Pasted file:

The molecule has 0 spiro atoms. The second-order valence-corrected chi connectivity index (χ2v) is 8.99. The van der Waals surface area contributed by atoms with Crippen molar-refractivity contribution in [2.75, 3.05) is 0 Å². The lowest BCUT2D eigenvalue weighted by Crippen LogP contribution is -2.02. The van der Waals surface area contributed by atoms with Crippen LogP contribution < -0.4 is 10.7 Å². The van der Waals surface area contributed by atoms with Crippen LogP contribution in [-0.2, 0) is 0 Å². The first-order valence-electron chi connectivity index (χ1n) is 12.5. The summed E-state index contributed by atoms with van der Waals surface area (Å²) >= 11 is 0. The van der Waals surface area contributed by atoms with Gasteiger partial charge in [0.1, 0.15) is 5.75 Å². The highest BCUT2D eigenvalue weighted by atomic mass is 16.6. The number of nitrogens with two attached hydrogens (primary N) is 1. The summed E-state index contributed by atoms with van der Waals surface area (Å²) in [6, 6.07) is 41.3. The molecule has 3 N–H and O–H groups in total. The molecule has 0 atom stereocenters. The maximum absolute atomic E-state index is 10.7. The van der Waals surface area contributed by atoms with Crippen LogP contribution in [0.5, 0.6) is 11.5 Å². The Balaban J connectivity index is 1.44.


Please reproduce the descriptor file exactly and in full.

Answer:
The molecule has 0 spiro atoms. The second-order valence-corrected chi connectivity index (χ2v) is 8.99. The van der Waals surface area contributed by atoms with Crippen molar-refractivity contribution in [2.75, 3.05) is 0 Å². The lowest BCUT2D eigenvalue weighted by Crippen LogP contribution is -2.02. The van der Waals surface area contributed by atoms with Crippen LogP contribution < -0.4 is 10.7 Å². The van der Waals surface area contributed by atoms with Crippen LogP contribution in [-0.2, 0) is 0 Å². The first-order valence-electron chi connectivity index (χ1n) is 12.5. The summed E-state index contributed by atoms with van der Waals surface area (Å²) >= 11 is 0. The van der Waals surface area contributed by atoms with Gasteiger partial charge in [0.1, 0.15) is 5.75 Å². The highest BCUT2D eigenvalue weighted by atomic mass is 16.6. The number of nitrogens with two attached hydrogens (primary N) is 1. The summed E-state index contributed by atoms with van der Waals surface area (Å²) in [6, 6.07) is 41.3. The molecule has 3 N–H and O–H groups in total. The molecule has 0 atom stereocenters. The maximum absolute atomic E-state index is 10.7. The van der Waals surface area contributed by atoms with Crippen LogP contribution in [0.5, 0.6) is 11.5 Å². The Balaban J connectivity index is 1.44.